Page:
Almost two years after announcing an exclusive long-term tie-up, the French fashion house and the luxury e-commerce platform have unveiled the first results of their pilot digital innovation project at 19 Rue Cambon, Chanel’s largest store in Paris, as they prepare to share the technology with other boutiques in the French capital.
“Welcome to the best boutique in the world,” said a smiling Bruno Pavlovsky, president of Chanel fashion activities and president of Chanel SAS, as he stood in the ready-to-wear section on the second floor of the store.
At first glance, the space — dominated by an 18th-century Coromandel screen reminiscent of the one in Gabrielle “Coco” Chanel’s nearby apartment — looked identical to when it was inaugurated last year in November.
But over the last seven months, store manager Elisa Lagayette and her team have upended the way they interact with customers, with the introduction of two apps — one for clients, the other for sales associates — and connected mirrors in the changing rooms.
“We always say the best technology is technology you can’t see,” said Sandrine Deveaux, executive vice president of Farfetch’s retail innovation business unit, called Store of the Future. “The team worked incredibly hard to apply that principle throughout the process,” she added.
Indeed, the technology — developed in concert with store staff — is designed to augment, not replace the human connection between customers and their fashion advisers, or FA’s, in Chanel parlance. “That’s very different from e-commerce. One of the main objectives was about storytelling and inspiration,” said Deveaux.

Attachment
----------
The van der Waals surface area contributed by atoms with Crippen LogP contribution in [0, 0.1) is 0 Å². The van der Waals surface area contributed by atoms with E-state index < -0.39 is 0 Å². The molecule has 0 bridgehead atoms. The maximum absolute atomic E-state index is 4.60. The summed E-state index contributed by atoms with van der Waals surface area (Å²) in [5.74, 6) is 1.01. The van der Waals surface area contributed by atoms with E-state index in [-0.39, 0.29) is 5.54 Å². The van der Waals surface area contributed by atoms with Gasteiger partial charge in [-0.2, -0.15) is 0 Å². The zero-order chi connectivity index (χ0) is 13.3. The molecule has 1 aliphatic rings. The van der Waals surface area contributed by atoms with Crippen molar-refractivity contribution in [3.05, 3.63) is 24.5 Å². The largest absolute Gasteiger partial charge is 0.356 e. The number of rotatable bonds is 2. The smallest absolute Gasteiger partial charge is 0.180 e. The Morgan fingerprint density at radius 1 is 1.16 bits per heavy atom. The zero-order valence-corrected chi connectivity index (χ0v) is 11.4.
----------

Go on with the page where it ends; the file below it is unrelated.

“The context is very simple: Our customer has no time,” explained Pavlovsky. “When they dedicate one hour or two hours in the boutique, they just want to be sure that they see the maximum of what they like,” he said, reiterating that the brand has no plans to introduce online sales for its ready-to-wear and handbag categories.
“The question is to be able to offer an experience that is much richer or deeper than just e-commerce. You can get everything you want to have on e-commerce,” he noted. “Here, it’s something different. We want to be sure that if you pick a jacket, it’s the right one for you.”
So far, some 1,400 customers have been invited to download the client application, which allows them to view content and create a wish list before coming to the store. Once on site, they can access exclusive connected content via 30 pads, roughly the size of a makeup compact, discreetly dotted throughout the store.
The most popular takes the viewer on a virtual tour of Chanel’s private apartment, a stone’s throw away at 31 Rue Cambon, which can be visited by appointment only. Customers can also view runway images of the collections designed by creative director Virginie Viard, dive into product categories and access playlists and podcasts.
During this time, the sales associate will prepare the fitting room, using the information she has received by scanning the client’s QR code to suggest additional or alternative items, depending on in-store availability. Using the connected mirror, she can show footage of how the item appeared on the runway or in a campaign.
The tool, which can be switched off anytime by the client, is designed as a shortcut to get to know her tastes. Rather than spend time fetching items from the shop floor, the FA will run them past the customer first by sending an image to the connected mirror and eliminating unsuitable options.
Lagayette said the technology has already had a positive impact on sales.
“This conversation is really helping us to sell the accessories of the look or different accessories, so I think the cross-sell is really impactful. The engagement of the client also: the number of visits she does, the amount she spends,” she reported. “It’s creating a huge difference.”